The Boneyard. The name evokes a space bereft of life: dry, hot, desolate.
And that's about right. The Boneyard's official name is the 309th Aerospace Maintenance and Regeneration Group, or AMARG. It's where the US military stores its surplus aircraft. Sometimes these airplanes get refreshed and reused. Other times they get parted out to keep the active fleet flying.
It's a fascinating, albeit creepy, place. Rows upon rows of identical aircraft. All silent, all shrouded in protective covers to keep them from disintegrating in the brutal Arizona sun. You may have seen pictures of this place from above, and you've almost certainly seen it in movies. Here's how it looks on the ground.
There's only one way into the Boneyard if you're a civilian: as part of a guided tour that starts from the. You'll need a government-issued ID (driver's license or passport). No backpacks or large camera cases are allowed. AMARG is an active military base, part of the Davis-Monthan Air Force Base. There's a security check as you enter the base, and you can't get off the bus once you enter.
That's OK though, as you get to see quite a lot. It's so massive, walking would be pointless. Each tour includes a guide, telling you what each airplane is, plus a bit of history about them.
What's striking is just how many aircraft there are in the 2,600 acre (11 square kilometer) facility: over 4,400. And it's an eclectic mix, often with many fairly recent aircraft. To take up space at the Boneyard, an aircraft has to be fairly new -- or at least new enough that active models are still flying (or only recently decommissioned). But they also need to be old enough to be "out of warranty," so to speak. So you'll see F-15s and 16s, C-5s, A-10s, B-1s, and countless C-130s, but no F-22s or F-35s (not in sight, anyway).
The Pentagon claims that for every $1 it spends on storing aircraft at AMARG, it saves "nearly $11" by being able to reuse parts and even entire aircraft. Some planes, past their usefulness for the Air Force, are sold to US allies, further offsetting the cost of the facility.
Even though the Boneyard is in an ideal location (dry, fairly high altitude, alkaline soil), a lot of work still needs to be done to get a plane into shape for long-term storage. The engines and weapons get removed. All liquids drained. Any classified or important hardware gets stripped out. Then the aircraft is washed, dried and sealed from the dust and heat. That's the white coating you see on the cockpit windows and other important bits.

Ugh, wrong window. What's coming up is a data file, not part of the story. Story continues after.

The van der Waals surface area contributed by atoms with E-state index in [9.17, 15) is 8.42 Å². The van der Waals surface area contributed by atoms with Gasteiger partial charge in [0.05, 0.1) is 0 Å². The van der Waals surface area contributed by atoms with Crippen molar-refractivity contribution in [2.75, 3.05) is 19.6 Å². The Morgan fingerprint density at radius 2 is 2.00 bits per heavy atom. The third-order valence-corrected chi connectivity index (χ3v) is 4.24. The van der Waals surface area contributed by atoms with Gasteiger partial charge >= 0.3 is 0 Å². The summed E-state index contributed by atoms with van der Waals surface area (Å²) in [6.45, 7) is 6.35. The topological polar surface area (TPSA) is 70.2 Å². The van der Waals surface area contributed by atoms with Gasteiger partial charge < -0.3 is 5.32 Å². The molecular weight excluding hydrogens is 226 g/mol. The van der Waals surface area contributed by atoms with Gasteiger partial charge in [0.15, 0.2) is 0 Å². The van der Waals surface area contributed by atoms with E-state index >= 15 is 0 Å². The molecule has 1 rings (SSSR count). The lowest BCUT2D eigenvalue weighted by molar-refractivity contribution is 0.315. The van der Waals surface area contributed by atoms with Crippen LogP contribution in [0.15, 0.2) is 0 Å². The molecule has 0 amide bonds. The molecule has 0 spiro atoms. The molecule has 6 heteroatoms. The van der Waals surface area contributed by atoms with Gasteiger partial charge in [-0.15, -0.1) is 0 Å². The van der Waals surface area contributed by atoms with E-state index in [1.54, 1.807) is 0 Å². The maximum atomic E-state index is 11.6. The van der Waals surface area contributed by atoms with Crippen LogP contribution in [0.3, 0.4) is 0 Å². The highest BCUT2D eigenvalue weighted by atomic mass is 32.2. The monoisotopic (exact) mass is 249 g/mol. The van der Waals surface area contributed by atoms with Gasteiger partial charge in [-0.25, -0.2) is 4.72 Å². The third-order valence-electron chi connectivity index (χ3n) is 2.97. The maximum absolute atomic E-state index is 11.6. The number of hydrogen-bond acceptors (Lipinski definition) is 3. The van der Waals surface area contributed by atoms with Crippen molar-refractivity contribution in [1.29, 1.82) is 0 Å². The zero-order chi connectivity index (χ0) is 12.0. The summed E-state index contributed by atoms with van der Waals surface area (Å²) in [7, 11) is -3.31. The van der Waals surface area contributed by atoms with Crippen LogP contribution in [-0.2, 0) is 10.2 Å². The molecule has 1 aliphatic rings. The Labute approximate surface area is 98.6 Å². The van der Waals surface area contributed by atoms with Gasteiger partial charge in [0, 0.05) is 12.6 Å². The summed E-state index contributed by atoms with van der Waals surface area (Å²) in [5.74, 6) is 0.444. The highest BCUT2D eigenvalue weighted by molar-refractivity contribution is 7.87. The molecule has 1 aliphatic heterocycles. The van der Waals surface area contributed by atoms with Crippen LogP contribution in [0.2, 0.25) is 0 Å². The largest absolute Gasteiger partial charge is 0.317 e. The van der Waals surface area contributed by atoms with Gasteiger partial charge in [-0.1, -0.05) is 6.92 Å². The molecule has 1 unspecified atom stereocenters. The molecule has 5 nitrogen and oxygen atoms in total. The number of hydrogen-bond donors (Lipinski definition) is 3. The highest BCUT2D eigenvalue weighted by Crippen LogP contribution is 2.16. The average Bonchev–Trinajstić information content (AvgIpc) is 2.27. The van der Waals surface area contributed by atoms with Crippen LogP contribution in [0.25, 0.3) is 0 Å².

Once towed into position, the airplane sits. How long is unknown. Sometimes it's a slow end, pieces getting removed one by one. Some of the aircraft in the military fleet, like the B-52 and A-10, are decades old and still in use, though no longer manufactured. To keep these airframes flying, parts are donated from decommissioned aircraft. Rarely, the planes are brought back into service.
But more often, they sit until they're beyond their usefulness and eventually scrapped.
As the bus drives through the facility, you'll see aircraft in all stages of this. Some look brand new, ready to fly except for their white-out coatings. Others are missing big and small chunks. An engine here, a tail assembly there. Wings or even entire sections of the fuselage could be gone. There's something haunting about it all.
And that's probably why it's been used in movies and TV shows for decades. Wikipedia notes "Transformers: Revenge of the Fallen," "Harley Davidson and the Marlboro Man," even Tom Petty's "Learning to Fly" music video.
The nearbyis one of the best in the world. Add in the unique experience of the Boneyard, and you've got one of the most incredible days you can spend as an airplane fanatic.
Tours of the Boneyard leave from Pima usually twice a day, Monday through Friday (but not government holidays). It's only $7, separate from the Pima museum entrance fee, and are sold first-come, first-served. Definitely worth doing both.
In his alternate life as a travel writer, Geoff does tours of cool museums and locations around the world including nuclear submarines, medieval castles, iconic music studios and more. You can follow his exploits on Twitter, Instagram and on his travel blog BaldNomad. He also wrote a bestselling sci-fi novel.